Multilateral development banks (MDBs) can play a critical role in limiting climate change and helping communities adapt to its impacts. Since 2011, they have provided nearly $200 billion in finance for climate change mitigation and adaptation(so-called “climate finance”). The World Bank Group’s recent announcement that it will increase its climate-related investments means this number is likely to grow. But while climate finance is important, it makes up less than a quarter of all finance provided by the MDBs. The rest goes to activities that may (or may not) undermine climate goals.
If we are going to have a fighting chance at meeting climate goals, MDBs must make sure not only that their climate finance investments support climate objectives, but also that no other MDB investments undercut them. The banks should transition from what we call a “climate finance paradigm”—based on defining, measuring, and meeting climate finance targets—to a “Paris alignment paradigm” which seeks alignment of entire portfolios with the Paris Agreement. On December 3, 2018, the MDBs pledged to develop a new approach aimed at facilitating this transition.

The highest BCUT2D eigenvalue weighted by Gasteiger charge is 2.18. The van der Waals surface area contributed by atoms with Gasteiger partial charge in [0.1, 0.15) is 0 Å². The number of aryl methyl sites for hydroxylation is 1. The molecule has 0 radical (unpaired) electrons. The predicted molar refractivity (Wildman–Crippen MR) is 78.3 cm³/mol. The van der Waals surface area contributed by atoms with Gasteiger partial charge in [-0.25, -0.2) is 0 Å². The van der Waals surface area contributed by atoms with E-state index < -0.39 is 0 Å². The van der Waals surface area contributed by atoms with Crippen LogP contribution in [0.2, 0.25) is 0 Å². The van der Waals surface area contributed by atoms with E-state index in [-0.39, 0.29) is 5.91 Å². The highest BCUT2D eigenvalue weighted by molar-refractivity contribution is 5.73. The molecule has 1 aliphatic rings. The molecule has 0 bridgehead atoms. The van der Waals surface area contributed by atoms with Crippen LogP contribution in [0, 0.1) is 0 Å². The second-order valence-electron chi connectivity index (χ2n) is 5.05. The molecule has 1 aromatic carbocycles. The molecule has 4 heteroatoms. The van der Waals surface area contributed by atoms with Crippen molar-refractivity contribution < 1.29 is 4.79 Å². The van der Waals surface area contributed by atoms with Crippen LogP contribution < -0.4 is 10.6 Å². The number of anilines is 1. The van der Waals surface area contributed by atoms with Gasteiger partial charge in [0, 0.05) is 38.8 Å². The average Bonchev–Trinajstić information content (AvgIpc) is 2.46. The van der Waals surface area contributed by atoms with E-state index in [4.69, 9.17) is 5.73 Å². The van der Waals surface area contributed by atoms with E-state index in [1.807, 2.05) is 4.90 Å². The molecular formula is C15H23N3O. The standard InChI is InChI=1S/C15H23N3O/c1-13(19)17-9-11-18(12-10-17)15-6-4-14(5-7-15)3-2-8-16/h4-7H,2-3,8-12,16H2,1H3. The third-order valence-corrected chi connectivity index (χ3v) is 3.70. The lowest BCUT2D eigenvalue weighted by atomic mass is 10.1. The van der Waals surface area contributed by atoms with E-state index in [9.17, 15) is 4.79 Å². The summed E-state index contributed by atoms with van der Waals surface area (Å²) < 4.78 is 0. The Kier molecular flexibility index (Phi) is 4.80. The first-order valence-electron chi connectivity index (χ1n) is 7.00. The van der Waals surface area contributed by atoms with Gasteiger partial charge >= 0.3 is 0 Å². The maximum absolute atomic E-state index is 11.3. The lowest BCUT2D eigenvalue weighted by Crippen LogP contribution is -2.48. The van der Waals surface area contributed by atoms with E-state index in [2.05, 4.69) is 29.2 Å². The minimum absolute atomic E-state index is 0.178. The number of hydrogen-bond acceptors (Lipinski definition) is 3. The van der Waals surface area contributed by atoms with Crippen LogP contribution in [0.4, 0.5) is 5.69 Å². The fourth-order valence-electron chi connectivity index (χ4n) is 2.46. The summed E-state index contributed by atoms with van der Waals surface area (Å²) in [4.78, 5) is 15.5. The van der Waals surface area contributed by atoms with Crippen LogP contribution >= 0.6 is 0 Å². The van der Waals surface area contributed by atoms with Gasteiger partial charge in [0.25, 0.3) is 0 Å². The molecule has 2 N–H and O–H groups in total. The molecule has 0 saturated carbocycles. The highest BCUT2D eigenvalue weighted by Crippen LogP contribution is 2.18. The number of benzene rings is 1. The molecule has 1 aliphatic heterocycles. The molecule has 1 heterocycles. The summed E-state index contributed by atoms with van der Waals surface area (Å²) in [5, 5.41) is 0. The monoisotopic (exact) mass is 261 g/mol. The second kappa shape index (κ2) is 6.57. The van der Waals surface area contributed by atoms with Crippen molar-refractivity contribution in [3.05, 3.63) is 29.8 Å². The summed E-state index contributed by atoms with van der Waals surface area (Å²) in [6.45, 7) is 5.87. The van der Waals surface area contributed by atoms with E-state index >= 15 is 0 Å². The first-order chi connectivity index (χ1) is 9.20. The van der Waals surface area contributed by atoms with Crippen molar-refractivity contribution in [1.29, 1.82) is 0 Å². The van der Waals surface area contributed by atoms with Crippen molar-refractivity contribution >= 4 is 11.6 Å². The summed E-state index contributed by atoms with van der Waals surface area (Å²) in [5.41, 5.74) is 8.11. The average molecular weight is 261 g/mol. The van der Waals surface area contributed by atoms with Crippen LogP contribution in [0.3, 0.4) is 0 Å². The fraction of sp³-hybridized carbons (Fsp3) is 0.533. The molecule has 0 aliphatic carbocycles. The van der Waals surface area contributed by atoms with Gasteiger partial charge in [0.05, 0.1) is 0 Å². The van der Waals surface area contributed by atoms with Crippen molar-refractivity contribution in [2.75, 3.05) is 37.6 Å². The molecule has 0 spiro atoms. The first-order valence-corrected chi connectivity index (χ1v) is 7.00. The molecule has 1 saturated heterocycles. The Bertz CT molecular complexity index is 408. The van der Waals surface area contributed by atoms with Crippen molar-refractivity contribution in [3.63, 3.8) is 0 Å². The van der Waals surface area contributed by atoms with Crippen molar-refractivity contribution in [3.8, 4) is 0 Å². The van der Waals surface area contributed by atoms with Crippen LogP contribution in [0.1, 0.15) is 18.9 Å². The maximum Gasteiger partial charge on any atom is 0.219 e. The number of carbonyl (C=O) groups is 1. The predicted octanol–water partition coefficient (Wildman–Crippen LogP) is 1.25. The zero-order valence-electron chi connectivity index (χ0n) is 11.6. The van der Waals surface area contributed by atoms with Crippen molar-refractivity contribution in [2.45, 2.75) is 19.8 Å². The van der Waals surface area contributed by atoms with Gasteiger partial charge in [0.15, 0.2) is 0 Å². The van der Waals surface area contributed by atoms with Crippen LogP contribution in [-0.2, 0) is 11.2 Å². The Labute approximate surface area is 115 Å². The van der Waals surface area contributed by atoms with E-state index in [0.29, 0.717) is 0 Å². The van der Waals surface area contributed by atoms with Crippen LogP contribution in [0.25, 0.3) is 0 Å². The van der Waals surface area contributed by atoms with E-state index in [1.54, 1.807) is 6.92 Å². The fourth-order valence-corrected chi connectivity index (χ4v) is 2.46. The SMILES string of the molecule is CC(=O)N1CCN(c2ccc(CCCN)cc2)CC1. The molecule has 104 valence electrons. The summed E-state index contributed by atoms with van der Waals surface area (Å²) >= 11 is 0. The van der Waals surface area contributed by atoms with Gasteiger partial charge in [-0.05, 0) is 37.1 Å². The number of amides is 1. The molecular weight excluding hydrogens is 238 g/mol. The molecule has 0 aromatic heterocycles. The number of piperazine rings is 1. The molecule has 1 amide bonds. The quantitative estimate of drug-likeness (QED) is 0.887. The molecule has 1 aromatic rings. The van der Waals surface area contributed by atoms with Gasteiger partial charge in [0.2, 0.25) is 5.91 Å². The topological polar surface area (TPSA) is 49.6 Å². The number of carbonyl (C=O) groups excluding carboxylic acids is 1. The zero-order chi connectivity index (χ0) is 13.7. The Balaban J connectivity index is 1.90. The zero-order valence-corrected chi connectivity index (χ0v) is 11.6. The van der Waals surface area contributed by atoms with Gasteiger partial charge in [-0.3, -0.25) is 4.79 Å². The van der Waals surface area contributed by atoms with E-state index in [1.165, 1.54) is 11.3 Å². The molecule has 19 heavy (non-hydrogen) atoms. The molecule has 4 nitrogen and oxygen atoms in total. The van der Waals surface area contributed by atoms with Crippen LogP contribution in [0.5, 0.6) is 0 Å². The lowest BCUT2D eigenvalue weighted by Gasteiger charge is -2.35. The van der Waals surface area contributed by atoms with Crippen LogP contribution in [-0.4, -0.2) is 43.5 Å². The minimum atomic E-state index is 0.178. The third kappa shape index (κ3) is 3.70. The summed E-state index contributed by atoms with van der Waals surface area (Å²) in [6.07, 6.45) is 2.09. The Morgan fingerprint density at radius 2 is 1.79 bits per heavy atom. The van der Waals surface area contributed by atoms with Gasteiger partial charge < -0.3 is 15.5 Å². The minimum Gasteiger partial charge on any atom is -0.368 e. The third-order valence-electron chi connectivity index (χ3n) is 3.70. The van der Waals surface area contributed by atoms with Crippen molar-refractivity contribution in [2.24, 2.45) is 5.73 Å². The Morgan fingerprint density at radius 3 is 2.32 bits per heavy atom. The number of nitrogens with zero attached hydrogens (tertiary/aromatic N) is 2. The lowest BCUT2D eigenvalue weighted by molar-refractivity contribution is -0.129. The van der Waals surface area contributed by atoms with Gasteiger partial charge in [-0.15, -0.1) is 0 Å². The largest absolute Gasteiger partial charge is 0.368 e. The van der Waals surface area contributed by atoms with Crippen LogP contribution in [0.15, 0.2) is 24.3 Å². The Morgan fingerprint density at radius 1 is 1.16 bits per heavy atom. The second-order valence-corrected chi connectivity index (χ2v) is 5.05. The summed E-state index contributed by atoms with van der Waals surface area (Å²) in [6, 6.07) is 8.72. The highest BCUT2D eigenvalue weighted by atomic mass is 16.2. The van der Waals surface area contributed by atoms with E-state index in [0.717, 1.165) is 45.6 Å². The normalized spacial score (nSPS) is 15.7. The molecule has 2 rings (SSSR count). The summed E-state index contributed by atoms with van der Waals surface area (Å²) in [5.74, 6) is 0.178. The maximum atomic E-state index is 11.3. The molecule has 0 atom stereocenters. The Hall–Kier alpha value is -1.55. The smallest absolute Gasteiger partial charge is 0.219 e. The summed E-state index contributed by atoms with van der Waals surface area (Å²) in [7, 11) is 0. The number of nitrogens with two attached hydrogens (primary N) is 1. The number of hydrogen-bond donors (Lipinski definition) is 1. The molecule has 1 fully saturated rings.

A report launched at the climate negotiations in Katowice, Poland, outlines four key steps that the MDBs should take as they work towards operationalizing the Paris alignment paradigm. These include: aligning their investments with net-zero CO2 emissions, mainstreaming climate change resilience, supporting and enhancing country climate goals, and ensuring transparency on the Paris alignment of their activities.